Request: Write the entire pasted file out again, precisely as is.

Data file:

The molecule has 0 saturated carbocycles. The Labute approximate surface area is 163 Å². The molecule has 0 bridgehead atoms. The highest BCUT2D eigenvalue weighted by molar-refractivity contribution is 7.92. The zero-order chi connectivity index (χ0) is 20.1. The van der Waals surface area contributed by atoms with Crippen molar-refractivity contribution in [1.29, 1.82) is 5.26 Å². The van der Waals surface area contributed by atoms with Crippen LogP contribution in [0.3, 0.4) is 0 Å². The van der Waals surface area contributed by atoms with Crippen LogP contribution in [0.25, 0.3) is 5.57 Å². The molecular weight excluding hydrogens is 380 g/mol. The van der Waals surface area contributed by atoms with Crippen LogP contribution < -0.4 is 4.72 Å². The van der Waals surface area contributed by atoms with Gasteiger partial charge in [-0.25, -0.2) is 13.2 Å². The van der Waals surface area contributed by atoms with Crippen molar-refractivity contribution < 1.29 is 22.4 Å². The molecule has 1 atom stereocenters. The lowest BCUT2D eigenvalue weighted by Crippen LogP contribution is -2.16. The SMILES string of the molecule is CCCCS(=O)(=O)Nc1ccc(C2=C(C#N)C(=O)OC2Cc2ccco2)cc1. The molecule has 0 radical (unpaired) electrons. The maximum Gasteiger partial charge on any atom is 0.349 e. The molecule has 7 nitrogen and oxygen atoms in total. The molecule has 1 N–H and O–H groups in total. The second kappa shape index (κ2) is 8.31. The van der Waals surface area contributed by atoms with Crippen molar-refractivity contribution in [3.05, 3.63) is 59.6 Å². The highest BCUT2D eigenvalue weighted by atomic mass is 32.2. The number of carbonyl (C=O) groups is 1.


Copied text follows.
The molecule has 0 saturated carbocycles. The Labute approximate surface area is 163 Å². The molecule has 0 bridgehead atoms. The highest BCUT2D eigenvalue weighted by molar-refractivity contribution is 7.92. The zero-order chi connectivity index (χ0) is 20.1. The van der Waals surface area contributed by atoms with Crippen molar-refractivity contribution in [1.29, 1.82) is 5.26 Å². The van der Waals surface area contributed by atoms with Crippen LogP contribution in [0.3, 0.4) is 0 Å². The van der Waals surface area contributed by atoms with Crippen LogP contribution in [0.25, 0.3) is 5.57 Å². The molecular weight excluding hydrogens is 380 g/mol. The van der Waals surface area contributed by atoms with Crippen LogP contribution < -0.4 is 4.72 Å². The van der Waals surface area contributed by atoms with Gasteiger partial charge in [-0.25, -0.2) is 13.2 Å². The van der Waals surface area contributed by atoms with Crippen molar-refractivity contribution < 1.29 is 22.4 Å². The molecule has 1 atom stereocenters. The lowest BCUT2D eigenvalue weighted by Crippen LogP contribution is -2.16. The SMILES string of the molecule is CCCCS(=O)(=O)Nc1ccc(C2=C(C#N)C(=O)OC2Cc2ccco2)cc1. The molecule has 0 radical (unpaired) electrons. The maximum Gasteiger partial charge on any atom is 0.349 e. The molecule has 7 nitrogen and oxygen atoms in total. The molecule has 1 N–H and O–H groups in total. The second kappa shape index (κ2) is 8.31. The van der Waals surface area contributed by atoms with Crippen molar-refractivity contribution in [3.05, 3.63) is 59.6 Å². The highest BCUT2D eigenvalue weighted by atomic mass is 32.2. The number of carbonyl (C=O) groups is 1.